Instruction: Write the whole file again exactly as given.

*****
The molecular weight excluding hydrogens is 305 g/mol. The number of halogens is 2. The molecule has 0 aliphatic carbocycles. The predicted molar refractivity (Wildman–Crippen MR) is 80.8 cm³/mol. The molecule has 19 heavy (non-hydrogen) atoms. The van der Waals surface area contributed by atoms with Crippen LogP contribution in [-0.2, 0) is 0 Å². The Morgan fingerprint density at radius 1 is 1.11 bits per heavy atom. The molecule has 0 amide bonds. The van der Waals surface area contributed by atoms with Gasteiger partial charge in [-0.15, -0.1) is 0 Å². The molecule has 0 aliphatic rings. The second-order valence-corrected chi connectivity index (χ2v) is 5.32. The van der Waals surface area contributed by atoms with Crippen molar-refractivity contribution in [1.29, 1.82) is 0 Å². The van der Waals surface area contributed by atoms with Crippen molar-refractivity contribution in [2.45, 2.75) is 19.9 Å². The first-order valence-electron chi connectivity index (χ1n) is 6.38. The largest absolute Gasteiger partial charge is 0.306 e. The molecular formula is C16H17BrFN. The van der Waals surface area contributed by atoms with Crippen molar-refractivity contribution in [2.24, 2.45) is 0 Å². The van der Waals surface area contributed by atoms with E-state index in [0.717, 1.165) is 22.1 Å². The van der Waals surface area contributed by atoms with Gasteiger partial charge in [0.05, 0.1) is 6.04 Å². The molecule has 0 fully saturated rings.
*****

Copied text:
The molecular weight excluding hydrogens is 305 g/mol. The number of halogens is 2. The molecule has 0 aliphatic carbocycles. The predicted molar refractivity (Wildman–Crippen MR) is 80.8 cm³/mol. The molecule has 19 heavy (non-hydrogen) atoms. The van der Waals surface area contributed by atoms with Crippen LogP contribution in [-0.2, 0) is 0 Å². The Morgan fingerprint density at radius 1 is 1.11 bits per heavy atom. The molecule has 0 amide bonds. The van der Waals surface area contributed by atoms with Gasteiger partial charge in [-0.15, -0.1) is 0 Å². The molecule has 0 aliphatic rings. The second-order valence-corrected chi connectivity index (χ2v) is 5.32. The van der Waals surface area contributed by atoms with Crippen molar-refractivity contribution in [1.29, 1.82) is 0 Å². The van der Waals surface area contributed by atoms with Crippen molar-refractivity contribution in [2.45, 2.75) is 19.9 Å². The first-order valence-electron chi connectivity index (χ1n) is 6.38. The largest absolute Gasteiger partial charge is 0.306 e. The molecular formula is C16H17BrFN. The van der Waals surface area contributed by atoms with Crippen molar-refractivity contribution in [2.24, 2.45) is 0 Å². The van der Waals surface area contributed by atoms with E-state index in [0.717, 1.165) is 22.1 Å². The van der Waals surface area contributed by atoms with Gasteiger partial charge in [0.05, 0.1) is 6.04 Å². The molecule has 0 fully saturated rings.